Finally saw Django Unchained. Honestly, I was beginning to have reservations about seeing it given early returns about “amoral” and “cartoonish” violence. Fortunately, I didn’t listen to those critiques. Other thoughts:
1. Immediately, the movie reminded me of how dope Mario van Peeble’s “Posse” could have been if it had QT’s budget, and a better screenplay.
2. It also reminds me of the immense debt that Quentin Tarantino owes to Mario’s father Melvin van Peebles.
3. This movie is as much a polemic on whiteness, if not more, as it is a black slave revenge fantasy. Anyone who judges this movie purely on its black characters missed a huge point.
4. It’s also a critique on the white liberal/progressive/abolitionist. Dr. Schulz — the white character who frees Jamie Foxx’s Django character — carries the same smugness, condescension, patronizing and patriarchal attitude of many white liberals today. He basically spends the first half of the movie Man’splaining and Caucus’splaining things to Django. Some of it is necessary, given that black people of this era were uneducated by law. But the attitude that comes with it is pure white liberal privilege in all of its glibness and glitz.
5. Jamie Foxx’s Django is one of the coolest characters period in the history of American cinema, though QT did not allow us to witness the full process Django underwent to obtain his coolness and prowess, the way we witnessed Beatrix’ (Uma Thurmann) process in Kill Bill
6. It would have been nice to have a Harriet Tubman in the film, and sooner rather than later all these white people making movies referencing black slavery era are gonna have to build stronger black women characters.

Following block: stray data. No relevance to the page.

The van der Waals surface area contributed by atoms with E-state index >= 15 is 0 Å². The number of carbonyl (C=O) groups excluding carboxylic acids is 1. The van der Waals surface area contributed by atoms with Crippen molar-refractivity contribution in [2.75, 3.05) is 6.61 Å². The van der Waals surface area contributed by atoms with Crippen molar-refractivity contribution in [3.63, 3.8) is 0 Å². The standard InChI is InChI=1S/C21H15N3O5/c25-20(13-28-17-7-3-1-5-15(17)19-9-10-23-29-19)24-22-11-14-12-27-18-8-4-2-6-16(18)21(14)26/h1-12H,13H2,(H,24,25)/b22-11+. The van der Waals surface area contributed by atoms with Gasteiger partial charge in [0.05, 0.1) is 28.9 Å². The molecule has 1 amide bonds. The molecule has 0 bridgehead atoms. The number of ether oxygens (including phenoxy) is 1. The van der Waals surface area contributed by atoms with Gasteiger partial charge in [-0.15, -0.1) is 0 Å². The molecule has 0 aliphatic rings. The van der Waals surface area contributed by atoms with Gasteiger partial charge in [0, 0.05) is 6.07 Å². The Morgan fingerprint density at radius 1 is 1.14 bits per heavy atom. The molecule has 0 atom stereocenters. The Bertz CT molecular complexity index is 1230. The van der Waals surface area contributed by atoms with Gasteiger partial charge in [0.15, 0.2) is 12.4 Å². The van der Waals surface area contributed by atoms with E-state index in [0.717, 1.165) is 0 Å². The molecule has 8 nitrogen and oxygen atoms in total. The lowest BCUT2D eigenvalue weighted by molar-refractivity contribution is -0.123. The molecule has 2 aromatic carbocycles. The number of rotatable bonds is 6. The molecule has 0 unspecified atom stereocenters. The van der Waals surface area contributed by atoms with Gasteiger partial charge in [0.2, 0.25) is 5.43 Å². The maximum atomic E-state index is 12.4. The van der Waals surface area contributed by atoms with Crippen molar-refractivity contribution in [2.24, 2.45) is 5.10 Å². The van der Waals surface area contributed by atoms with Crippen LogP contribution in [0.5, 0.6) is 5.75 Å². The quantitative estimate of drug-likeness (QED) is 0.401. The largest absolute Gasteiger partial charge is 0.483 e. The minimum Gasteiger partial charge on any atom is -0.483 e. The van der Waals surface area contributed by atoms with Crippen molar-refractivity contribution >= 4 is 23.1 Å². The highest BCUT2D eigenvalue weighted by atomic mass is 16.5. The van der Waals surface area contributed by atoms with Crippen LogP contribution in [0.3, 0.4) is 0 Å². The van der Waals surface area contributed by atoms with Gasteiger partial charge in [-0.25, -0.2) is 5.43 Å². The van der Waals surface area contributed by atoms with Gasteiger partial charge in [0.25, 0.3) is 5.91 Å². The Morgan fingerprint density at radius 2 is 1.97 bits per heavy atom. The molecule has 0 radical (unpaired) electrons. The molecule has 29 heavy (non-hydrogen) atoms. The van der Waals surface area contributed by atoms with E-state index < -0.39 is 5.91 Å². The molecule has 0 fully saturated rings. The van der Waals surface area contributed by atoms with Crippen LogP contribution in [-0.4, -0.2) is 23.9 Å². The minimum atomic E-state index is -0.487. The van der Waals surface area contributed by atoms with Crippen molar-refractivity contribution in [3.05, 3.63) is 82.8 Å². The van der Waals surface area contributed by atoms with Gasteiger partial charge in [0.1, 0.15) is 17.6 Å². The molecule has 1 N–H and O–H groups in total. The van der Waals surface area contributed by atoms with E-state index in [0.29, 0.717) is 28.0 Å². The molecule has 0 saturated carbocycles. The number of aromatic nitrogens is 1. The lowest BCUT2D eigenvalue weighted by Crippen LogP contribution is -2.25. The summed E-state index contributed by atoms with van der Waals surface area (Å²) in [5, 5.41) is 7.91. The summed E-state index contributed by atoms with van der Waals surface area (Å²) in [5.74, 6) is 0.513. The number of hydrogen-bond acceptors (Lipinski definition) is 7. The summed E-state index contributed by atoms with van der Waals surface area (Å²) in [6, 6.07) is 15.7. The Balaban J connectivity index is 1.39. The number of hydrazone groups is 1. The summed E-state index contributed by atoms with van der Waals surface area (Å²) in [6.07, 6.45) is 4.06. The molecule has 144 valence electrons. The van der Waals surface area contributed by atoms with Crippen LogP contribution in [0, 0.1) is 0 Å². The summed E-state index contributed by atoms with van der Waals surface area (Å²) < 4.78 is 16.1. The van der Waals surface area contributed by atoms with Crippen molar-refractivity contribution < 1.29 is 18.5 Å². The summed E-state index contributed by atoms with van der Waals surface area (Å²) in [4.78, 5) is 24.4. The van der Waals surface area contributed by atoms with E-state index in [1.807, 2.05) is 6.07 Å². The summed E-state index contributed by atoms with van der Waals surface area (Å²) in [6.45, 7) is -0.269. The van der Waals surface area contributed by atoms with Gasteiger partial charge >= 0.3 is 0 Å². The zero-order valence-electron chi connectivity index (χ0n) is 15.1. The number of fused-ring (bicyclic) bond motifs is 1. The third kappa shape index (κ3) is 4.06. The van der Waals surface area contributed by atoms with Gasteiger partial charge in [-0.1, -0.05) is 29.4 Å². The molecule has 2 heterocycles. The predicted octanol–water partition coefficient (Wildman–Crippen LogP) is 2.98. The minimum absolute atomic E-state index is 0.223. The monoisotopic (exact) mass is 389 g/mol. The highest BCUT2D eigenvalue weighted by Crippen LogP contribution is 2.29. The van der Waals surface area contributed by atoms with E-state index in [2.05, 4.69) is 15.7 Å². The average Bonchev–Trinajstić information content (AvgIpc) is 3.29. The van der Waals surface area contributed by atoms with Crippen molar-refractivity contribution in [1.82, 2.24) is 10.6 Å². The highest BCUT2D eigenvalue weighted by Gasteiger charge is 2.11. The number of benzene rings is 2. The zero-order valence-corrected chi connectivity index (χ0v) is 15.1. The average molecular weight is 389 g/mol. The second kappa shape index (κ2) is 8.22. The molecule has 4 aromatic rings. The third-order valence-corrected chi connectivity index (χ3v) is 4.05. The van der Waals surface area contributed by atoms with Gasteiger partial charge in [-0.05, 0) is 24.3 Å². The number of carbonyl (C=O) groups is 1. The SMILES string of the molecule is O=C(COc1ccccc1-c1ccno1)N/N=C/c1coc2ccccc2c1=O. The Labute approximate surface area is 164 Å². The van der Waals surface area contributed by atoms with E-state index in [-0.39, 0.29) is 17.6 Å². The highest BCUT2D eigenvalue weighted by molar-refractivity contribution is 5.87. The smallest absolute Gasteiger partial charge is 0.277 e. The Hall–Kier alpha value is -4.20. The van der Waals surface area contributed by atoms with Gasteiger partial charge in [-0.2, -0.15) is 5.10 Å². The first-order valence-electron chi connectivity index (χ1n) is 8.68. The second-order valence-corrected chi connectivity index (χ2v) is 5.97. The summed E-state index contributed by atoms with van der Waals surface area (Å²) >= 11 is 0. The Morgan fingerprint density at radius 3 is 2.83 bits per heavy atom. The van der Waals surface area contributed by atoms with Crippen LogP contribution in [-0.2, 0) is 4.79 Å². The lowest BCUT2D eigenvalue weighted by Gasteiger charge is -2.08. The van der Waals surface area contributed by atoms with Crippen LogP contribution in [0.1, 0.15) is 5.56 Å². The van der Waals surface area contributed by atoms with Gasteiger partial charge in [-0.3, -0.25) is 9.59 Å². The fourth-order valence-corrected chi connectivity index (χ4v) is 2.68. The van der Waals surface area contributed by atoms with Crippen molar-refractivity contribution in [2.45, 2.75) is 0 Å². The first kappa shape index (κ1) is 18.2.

7. Yes, the movie reinforces the false dichotomy of the “house nigger”/ “field nigger” illustration, but QT was not trying to make the same point as Malcolm X when he made that illustration.
8. Anyone who thinks the violence in this movie was cartoonish either is supremely naive about the barbaric reality of slavery and/or has never seen a Spaghetti Western. The latter is forgivable, the former is not.
9. Judging this movie and its messages in terms of historical accuracy is like measuring the messages of the Bible, or the Epic of Gilgamesh based on historical accuracy. In both cases, you would be far off point. Django is more allegory than history.
10. There is nothing “amoral” about Django. He clearly struggles with pulling the trigger and is in fact paralyzed by the prospect in the first half of the movie. In the second half, he’s witnessed and experienced enough atrocity that pulling the trigger is roughly as moral as the shooting and killing of bin Laden. It should be noted that it’s really only white critics who find Django’s killings “immoral” or “amoral.”
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